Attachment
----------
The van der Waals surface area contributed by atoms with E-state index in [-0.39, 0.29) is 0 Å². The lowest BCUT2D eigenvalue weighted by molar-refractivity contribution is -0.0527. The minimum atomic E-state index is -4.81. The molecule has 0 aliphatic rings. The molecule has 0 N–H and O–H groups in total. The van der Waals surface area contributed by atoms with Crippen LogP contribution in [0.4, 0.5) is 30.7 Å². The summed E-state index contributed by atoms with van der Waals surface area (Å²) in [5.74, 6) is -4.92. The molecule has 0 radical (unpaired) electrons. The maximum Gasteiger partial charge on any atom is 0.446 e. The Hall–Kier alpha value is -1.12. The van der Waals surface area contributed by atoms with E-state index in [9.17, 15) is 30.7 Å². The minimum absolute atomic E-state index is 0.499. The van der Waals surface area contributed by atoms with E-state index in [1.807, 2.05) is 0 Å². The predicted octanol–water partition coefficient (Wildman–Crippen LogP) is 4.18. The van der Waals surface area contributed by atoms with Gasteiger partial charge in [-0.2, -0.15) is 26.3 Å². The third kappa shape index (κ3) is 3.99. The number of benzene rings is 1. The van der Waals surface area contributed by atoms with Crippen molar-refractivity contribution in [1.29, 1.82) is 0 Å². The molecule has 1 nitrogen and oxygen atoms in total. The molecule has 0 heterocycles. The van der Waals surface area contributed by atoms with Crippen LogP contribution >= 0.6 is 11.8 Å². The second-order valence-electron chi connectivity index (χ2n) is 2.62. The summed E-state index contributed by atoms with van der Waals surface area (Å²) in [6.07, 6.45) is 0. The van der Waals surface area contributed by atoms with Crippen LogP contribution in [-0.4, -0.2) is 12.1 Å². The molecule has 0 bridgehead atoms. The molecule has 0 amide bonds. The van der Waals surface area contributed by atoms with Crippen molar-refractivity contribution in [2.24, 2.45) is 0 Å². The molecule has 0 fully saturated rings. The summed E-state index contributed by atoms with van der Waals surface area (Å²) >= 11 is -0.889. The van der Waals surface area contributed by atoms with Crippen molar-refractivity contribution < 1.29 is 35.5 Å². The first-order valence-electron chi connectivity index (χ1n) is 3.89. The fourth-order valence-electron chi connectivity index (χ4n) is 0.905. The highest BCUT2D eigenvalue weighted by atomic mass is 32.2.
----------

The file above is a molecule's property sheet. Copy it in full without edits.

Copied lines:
The van der Waals surface area contributed by atoms with E-state index in [-0.39, 0.29) is 0 Å². The lowest BCUT2D eigenvalue weighted by molar-refractivity contribution is -0.0527. The minimum atomic E-state index is -4.81. The molecule has 0 aliphatic rings. The molecule has 0 N–H and O–H groups in total. The van der Waals surface area contributed by atoms with Crippen LogP contribution in [0.4, 0.5) is 30.7 Å². The summed E-state index contributed by atoms with van der Waals surface area (Å²) in [5.74, 6) is -4.92. The molecule has 0 radical (unpaired) electrons. The maximum Gasteiger partial charge on any atom is 0.446 e. The Hall–Kier alpha value is -1.12. The van der Waals surface area contributed by atoms with E-state index in [9.17, 15) is 30.7 Å². The minimum absolute atomic E-state index is 0.499. The van der Waals surface area contributed by atoms with E-state index in [1.807, 2.05) is 0 Å². The predicted octanol–water partition coefficient (Wildman–Crippen LogP) is 4.18. The van der Waals surface area contributed by atoms with Gasteiger partial charge in [-0.2, -0.15) is 26.3 Å². The third kappa shape index (κ3) is 3.99. The number of benzene rings is 1. The van der Waals surface area contributed by atoms with Crippen molar-refractivity contribution in [1.29, 1.82) is 0 Å². The molecule has 1 nitrogen and oxygen atoms in total. The molecule has 0 heterocycles. The van der Waals surface area contributed by atoms with Crippen LogP contribution >= 0.6 is 11.8 Å². The second-order valence-electron chi connectivity index (χ2n) is 2.62. The summed E-state index contributed by atoms with van der Waals surface area (Å²) in [6.07, 6.45) is 0. The van der Waals surface area contributed by atoms with Crippen LogP contribution in [-0.4, -0.2) is 12.1 Å². The molecule has 0 bridgehead atoms. The molecule has 0 amide bonds. The van der Waals surface area contributed by atoms with Crippen molar-refractivity contribution in [2.24, 2.45) is 0 Å². The molecule has 0 fully saturated rings. The summed E-state index contributed by atoms with van der Waals surface area (Å²) >= 11 is -0.889. The van der Waals surface area contributed by atoms with Crippen molar-refractivity contribution < 1.29 is 35.5 Å². The first-order valence-electron chi connectivity index (χ1n) is 3.89. The fourth-order valence-electron chi connectivity index (χ4n) is 0.905. The highest BCUT2D eigenvalue weighted by atomic mass is 32.2.